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Dear Old London - Poem by Eugene Field

When I was broke in London in the fall of '89,
I chanced to spy in Oxford Street this tantalizing sign,
'A Splendid Horace cheap for Cash!' Of course I had to look
Upon the vaunted bargain, and it was a noble book!
A finer one I 've never seen, nor can I hope to see,
The first edition, richly bound, and clean as clean can be;
And, just to think, for three-pounds-ten I might have had that Pine,
When I was broke in London in the fall of '89!

Down at Noseda's, in the Strand, I found, one fateful day,
A portrait that I pined for as only maniac may,
A print of Madame Vestris (she flourished years ago,
Was Bartolozzi's daughter, and a thoroughbred, you know).
A clean and handsome print it was, and cheap at thirty bob,
That 's what I told the salesman, as I choked a rising sob;
But I hung around Noseda's as it were a holy shrine,
When I was broke in London in the fall of '89.

At Davey's, in Great Russell Street, were autographs galore,
And Mr. Davey used to let me con that precious store.
Sometimes I read what warriors wrote, sometimes a king's command,
But oftener still a poet's verse, writ in a meagre hand.
Lamb, Byron, Addison, and Burns, Pope, Johnson, Swift, and Scott,
It needed but a paltry sum to comprehend the lot;
Yet, though Friend Davey marked 'em down, what could I but decline?
For I was broke in London in the fall of '89.

Of antique swords and spears I saw a vast and dazzling heap
That Curio Fenton offered me at prices passing cheap;
And, oh, the quaint old bureaus, and the warming-pans of brass,
And the lovely hideous freaks I found in pewter and in glass!
And, oh, the sideboards, candlesticks, the cracked old china plates,
The clocks and spoons from Amsterdam that antedate all dates!
Of such superb monstrosities I found an endless mine
When I was broke in London in the fall of '89.

O ye that hanker after boons that others idle by, --
The battered things that please the soul, though they may vex the eye, --
The silver plate and crockery all sanctified with grime,
The oaken stuff that has defied the tooth of envious Time,
The musty tomes, the speckled prints, the mildewed bills of play,
And other costly relics of malodorous decay, --
Ye only can appreciate what agony was mine
When I was broke in London in the fall of '89.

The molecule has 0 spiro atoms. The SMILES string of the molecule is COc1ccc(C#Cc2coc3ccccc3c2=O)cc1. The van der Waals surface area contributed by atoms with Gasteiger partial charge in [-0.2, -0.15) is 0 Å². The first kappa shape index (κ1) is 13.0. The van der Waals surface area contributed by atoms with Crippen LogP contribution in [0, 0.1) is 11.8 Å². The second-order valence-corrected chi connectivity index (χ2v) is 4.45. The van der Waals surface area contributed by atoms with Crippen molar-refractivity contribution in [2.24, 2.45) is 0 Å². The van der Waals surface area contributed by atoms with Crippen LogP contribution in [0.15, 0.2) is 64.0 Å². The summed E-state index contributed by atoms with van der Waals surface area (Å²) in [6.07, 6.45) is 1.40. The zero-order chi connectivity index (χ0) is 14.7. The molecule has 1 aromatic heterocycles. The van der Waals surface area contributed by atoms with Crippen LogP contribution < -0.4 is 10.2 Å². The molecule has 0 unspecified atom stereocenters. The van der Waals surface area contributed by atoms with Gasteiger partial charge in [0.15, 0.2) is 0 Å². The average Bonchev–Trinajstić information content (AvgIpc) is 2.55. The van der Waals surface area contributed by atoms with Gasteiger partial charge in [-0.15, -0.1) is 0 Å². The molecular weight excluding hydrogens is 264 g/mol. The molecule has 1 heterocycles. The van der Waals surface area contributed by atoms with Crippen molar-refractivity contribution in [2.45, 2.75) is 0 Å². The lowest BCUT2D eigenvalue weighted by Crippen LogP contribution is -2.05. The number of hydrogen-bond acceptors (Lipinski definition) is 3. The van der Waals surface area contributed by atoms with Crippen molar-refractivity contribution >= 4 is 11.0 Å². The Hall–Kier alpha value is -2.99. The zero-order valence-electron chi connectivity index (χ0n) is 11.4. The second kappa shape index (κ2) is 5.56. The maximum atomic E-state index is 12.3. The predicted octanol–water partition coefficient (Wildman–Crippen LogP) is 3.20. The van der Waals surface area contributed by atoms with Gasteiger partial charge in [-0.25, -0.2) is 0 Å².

When, in the course of natural things, I go to my reward,
Let no imposing epitaph my martyrdoms record;
Neither in Hebrew, Latin, Greek, nor any classic tongue,
Let my ten thousand triumphs over human griefs be sung;
But in plain Anglo-Saxon that he may know who seeks
What agonizing pangs I 've had while on the hunt for freaks
Let there be writ upon the slab that marks my grave this line:
'Deceased was broke in London in the fall of '89.'


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Poems About London

  1. 1. London , William Blake
  2. 2. A Refusal To Mourn The Death, By Fire, O.. , Dylan Thomas
  3. 3. A Wife In London (December, 1899) , Thomas Hardy
  4. 4. A March Day In London , Amy Levy
  5. 5. London, 1802 , William Wordsworth
  6. 6. East London , Matthew Arnold
  7. 7. A London Thoroughfare. 2 A.M. , Amy Lowell
  8. 8. In A London Drawingroom , George Eliot
  9. 9. A London Fête , Coventry Patmore
  10. 10. La Paloma In London , Claude McKay
  11. 11. The Cavalier's March To London , Thomas Babbington Macaulay
  12. 12. West London , Matthew Arnold
  13. 13. Farewell To London , Alexander Pope
  14. 14. London Voluntaries Iv: Out Of The Poison.. , William Ernest Henley
  15. 15. London Snow , Robert Seymour Bridges
  16. 16. At The War Office, London (Affixing The .. , Thomas Hardy
  17. 17. London In July , Amy Levy
  18. 18. Trivia; Or, The Art Of Walking The Stree.. , John Gay
  19. 19. A London Plane-Tree , Amy Levy
  20. 20. In London , Dora Wilcox
  21. 21. At The War Office, London. , Thomas Hardy
  22. 22. London Airport , Christopher Logue
  23. 23. On Leaving London For Wales , Percy Bysshe Shelley
  24. 24. London Bridge , Edwin Arlington Robinson
  25. 25. London, Hast Thou Accursed Me , Henry Howard
  26. 26. A London Trip , Ravi Panamanna
  27. 27. His Return To London , Robert Herrick
  28. 28. London Poets , Amy Levy
  29. 29. 0013 Aftermath: London, July 7,2005 , Michael Shepherd
  30. 30. Scenes In London I - Piccadilly , Letitia Elizabeth Landon
  31. 31. Book Seventh [residence In London] , William Wordsworth
  32. 32. In Honour Of The City Of London , William Dunbar
  33. 33. The Now Jerusalem, Song Of Mary The Moth.. , Anonymous
  34. 34. Descriptive Jottings Of London , William Topaz McGonagall
  35. 35. London , Francis William Lauderdale A ..
  36. 36. Deep Sea In London And Paris Also Paris .. , WAEL MOREICHEH
  37. 37. London Bells , Anonymous
  38. 38. Dear Old London , Eugene Field
  39. 39. London Stone , Rudyard Kipling
  40. 40. Calamity In London , William Topaz McGonagall
  41. 41. London To Folkestone (Half-Past One To H.. , Dante Gabriel Rossetti
  42. 42. In A London Square , Arthur Hugh Clough
  43. 43. London Types: Barmaid , William Ernest Henley
  44. 44. Trivia; Or The Art Of Walking The Street.. , John Gay
  45. 45. Spring Wind In London , Katherine Mansfield
  46. 46. London - In Imitation Of The Third Satir.. , Samuel Johnson
  47. 47. A Satire Against The Citizens Of London , Henry Howard
  48. 48. Orinda To Lucasia Parting October 1661 A.. , Katherine Philips
  49. 49. Earthquake In London , Anonymous Olde English
  50. 50. The Wreck Of The Steamer London , William Topaz McGonagall
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